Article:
The Prime Minister's Office is defending the wages of two women who help care for Prime Minister Justin Trudeau's children, saying the nannies are not paid too little because they receive free meals at work.
Recent cabinet orders revealed the appointment of two "special assistants" at the Prime Minister's residence who have been seen caring for Mr. Trudeau's children, prompting critics to ask why the Prime Minister is billing taxpayers for nanny expenses after claiming his wealthy family did not need public daycare funding.
Cabinet orders state that the two women, both Canadians, will be paid $15 to $20 an hour during the day and $11 to $13 for the night shift.
The minimum wage in Ontario is $11.25.
Kate Purchase, Mr. Trudeau's director of communications, said in an e-mail that the calculation of their salary takes into account the fact that they are given meals as part of their duties.
"Like all families of prime ministers, a small number of staff provide assistance. Given the nature of the Prime Minister's responsibilities and his young family, the Trudeaus employ two household employees who, in addition to performing other duties around the house, act as secondary caregivers to the three children," she said.
Mr. Trudeau receives a salary of $334,800. He and his family are provided with an official residence in Ottawa and a nearby cottage at Harrington Lake in Quebec's Gatineau Park. The official residence is equipped with a chef and other staff. Prime ministers usually live at 24 Sussex Dr., but the Trudeau family is staying in a house on the grounds of Rideau Hall while the National Capital Commission works on a renovation plan for the official residence.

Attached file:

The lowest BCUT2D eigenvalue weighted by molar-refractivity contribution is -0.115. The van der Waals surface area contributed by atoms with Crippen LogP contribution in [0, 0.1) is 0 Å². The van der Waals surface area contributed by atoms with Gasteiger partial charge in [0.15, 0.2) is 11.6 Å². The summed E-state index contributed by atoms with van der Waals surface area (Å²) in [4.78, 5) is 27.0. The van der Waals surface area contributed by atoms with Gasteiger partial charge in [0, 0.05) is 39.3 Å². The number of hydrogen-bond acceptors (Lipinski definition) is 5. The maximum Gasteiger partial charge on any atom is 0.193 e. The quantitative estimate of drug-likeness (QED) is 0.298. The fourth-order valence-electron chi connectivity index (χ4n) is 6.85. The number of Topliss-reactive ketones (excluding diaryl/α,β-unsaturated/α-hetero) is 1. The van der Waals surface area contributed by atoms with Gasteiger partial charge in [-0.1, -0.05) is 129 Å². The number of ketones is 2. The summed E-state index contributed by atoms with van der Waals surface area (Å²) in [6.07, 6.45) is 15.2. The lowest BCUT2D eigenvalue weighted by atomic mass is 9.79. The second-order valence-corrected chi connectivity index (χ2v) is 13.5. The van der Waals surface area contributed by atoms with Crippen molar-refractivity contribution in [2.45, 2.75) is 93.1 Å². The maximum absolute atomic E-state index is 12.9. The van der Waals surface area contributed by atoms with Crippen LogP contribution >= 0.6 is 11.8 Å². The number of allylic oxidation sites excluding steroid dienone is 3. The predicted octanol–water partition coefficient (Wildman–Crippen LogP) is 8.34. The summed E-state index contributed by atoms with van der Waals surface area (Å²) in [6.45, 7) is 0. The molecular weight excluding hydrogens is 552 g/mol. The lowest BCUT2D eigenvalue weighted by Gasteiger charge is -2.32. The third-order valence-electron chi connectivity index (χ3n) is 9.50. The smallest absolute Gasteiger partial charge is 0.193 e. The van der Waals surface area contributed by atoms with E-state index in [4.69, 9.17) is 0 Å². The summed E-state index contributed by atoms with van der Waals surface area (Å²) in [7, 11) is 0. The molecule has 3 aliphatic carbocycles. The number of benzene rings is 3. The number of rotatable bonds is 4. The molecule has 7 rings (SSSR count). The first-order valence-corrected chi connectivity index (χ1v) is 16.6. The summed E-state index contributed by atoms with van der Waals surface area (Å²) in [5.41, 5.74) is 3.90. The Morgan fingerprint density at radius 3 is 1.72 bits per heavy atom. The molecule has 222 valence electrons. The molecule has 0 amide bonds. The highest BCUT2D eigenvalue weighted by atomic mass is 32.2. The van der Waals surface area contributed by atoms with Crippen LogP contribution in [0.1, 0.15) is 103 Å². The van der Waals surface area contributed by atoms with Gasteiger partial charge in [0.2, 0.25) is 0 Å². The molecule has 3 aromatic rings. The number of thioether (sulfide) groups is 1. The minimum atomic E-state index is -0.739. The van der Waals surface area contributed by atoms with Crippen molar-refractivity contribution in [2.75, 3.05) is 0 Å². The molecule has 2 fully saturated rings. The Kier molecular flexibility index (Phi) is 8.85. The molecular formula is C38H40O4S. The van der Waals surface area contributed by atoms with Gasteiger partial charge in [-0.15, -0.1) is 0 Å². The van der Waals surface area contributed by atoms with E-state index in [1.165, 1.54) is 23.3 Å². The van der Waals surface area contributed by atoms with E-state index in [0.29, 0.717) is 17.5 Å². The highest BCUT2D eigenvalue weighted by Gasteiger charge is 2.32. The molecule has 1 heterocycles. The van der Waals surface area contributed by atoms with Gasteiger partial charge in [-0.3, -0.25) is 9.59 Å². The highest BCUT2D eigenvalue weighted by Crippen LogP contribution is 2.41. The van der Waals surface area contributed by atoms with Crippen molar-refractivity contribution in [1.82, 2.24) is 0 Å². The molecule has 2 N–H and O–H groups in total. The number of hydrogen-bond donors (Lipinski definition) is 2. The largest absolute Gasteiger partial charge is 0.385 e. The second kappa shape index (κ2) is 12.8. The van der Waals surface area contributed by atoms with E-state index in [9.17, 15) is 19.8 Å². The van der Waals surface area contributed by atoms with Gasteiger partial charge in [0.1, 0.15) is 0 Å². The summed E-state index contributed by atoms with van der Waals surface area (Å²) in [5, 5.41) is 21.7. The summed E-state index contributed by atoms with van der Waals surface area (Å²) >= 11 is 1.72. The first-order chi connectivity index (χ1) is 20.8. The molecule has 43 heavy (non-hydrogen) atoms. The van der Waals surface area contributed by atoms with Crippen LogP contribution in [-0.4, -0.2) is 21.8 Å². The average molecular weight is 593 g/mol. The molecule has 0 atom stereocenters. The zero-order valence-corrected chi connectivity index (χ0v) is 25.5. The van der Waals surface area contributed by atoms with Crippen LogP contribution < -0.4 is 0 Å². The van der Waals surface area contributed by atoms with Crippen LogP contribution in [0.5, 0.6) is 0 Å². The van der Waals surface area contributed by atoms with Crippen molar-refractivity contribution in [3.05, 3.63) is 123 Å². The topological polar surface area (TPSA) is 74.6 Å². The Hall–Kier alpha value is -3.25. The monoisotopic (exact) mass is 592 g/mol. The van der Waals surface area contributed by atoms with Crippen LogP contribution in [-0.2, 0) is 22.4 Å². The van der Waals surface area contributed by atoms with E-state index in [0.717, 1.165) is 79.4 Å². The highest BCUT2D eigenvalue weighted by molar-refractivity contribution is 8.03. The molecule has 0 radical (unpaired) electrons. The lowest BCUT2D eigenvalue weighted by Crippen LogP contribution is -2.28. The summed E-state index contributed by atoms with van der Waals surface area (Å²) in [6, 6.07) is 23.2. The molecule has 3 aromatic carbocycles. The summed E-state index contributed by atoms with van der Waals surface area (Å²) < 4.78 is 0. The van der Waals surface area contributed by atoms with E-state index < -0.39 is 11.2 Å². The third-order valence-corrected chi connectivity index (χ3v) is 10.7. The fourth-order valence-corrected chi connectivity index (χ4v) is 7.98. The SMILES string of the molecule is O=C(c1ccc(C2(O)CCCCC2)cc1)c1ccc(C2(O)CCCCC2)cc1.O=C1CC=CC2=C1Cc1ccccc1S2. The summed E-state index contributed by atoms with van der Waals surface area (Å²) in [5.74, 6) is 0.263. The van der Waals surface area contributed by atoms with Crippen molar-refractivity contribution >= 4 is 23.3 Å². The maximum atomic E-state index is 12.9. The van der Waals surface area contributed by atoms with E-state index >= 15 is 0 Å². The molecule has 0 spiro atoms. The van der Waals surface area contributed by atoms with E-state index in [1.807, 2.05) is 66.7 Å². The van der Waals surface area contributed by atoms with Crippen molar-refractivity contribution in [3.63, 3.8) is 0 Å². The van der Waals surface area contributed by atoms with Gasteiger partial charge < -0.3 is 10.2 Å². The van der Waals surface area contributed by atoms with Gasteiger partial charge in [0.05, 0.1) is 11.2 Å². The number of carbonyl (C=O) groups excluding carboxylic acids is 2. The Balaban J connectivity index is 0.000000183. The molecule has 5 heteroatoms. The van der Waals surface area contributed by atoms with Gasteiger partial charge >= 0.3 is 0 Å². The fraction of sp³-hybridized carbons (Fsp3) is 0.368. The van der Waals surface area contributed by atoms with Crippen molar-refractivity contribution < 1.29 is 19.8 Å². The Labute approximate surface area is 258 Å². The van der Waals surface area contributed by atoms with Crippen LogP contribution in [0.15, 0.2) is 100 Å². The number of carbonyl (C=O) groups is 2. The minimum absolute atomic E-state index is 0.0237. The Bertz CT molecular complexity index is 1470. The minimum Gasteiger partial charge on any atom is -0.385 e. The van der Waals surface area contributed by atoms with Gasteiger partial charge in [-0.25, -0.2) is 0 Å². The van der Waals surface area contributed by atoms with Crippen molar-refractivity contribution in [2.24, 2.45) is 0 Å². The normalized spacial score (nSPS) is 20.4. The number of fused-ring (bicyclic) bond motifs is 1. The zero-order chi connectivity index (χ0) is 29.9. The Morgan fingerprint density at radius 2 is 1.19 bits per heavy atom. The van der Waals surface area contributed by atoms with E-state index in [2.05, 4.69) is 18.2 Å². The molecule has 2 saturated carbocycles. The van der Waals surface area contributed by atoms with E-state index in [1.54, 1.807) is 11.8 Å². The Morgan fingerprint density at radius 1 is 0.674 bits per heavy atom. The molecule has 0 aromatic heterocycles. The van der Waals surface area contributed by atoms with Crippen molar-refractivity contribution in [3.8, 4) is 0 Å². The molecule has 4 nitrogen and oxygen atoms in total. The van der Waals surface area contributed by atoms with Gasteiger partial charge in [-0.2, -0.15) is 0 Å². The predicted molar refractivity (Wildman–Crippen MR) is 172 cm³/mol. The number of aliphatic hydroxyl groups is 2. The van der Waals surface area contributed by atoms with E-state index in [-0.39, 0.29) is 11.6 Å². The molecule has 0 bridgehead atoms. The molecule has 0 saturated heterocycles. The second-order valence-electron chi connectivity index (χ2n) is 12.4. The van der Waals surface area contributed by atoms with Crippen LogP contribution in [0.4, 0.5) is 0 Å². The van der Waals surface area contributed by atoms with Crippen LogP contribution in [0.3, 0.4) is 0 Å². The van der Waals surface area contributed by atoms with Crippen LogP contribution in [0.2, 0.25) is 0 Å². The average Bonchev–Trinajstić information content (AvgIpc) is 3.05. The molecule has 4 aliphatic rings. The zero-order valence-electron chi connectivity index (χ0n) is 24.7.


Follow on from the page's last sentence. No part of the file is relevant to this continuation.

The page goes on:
Mr. Trudeau and his two brothers were raised at 24 Sussex with the help of nannies paid for by the taxpayers. His father, prime minister Pierre Trudeau, was single in the later years of his leadership after he and his wife, Margaret, separated. Former prime minister Brian Mulroney had a nanny on staff at the official residence after vowing not to accept such a benefit.
Critics say the Prime Minister's decision to bill taxpayers for child care goes against his frequent claims over the past year that his family is wealthy and did not need publicly financed child-care support.
Mr. Trudeau has said he would not accept the enhanced Universal Child Care Benefit payments launched earlier this year under the Conservatives, and vowed to give the money to charity.
In opposition, Mr. Trudeau regularly criticized Conservative Leader Stephen Harper for approving thousands of dollars in benefits "to wealthy families like his and mine" who "do not need the help."
Sheila Malcolmson, the New Democrats' status of women critic, said Mr. Trudeau should be setting an example by paying a fair wage for child care.
"Child-care workers should be paid a living wage," she said. "Especially given Mr. Trudeau's pronouncements through the campaign that he is from a wealthy family that does not need any taxpayer subsidy for his child care, why on earth would he go and let this happen now? It leaves a sour taste in everybody's mouth."
Conservative finance critic Lisa Raitt agrees the situation is at odds with Mr. Trudeau's pledges to return federal child care support to charity. Ms. Raitt also noted that funding for child care was never an option during her years as a cabinet minister.
"It's not an insignificant amount of salary that we pay the Prime Minister of Canada," Ms. Raitt said.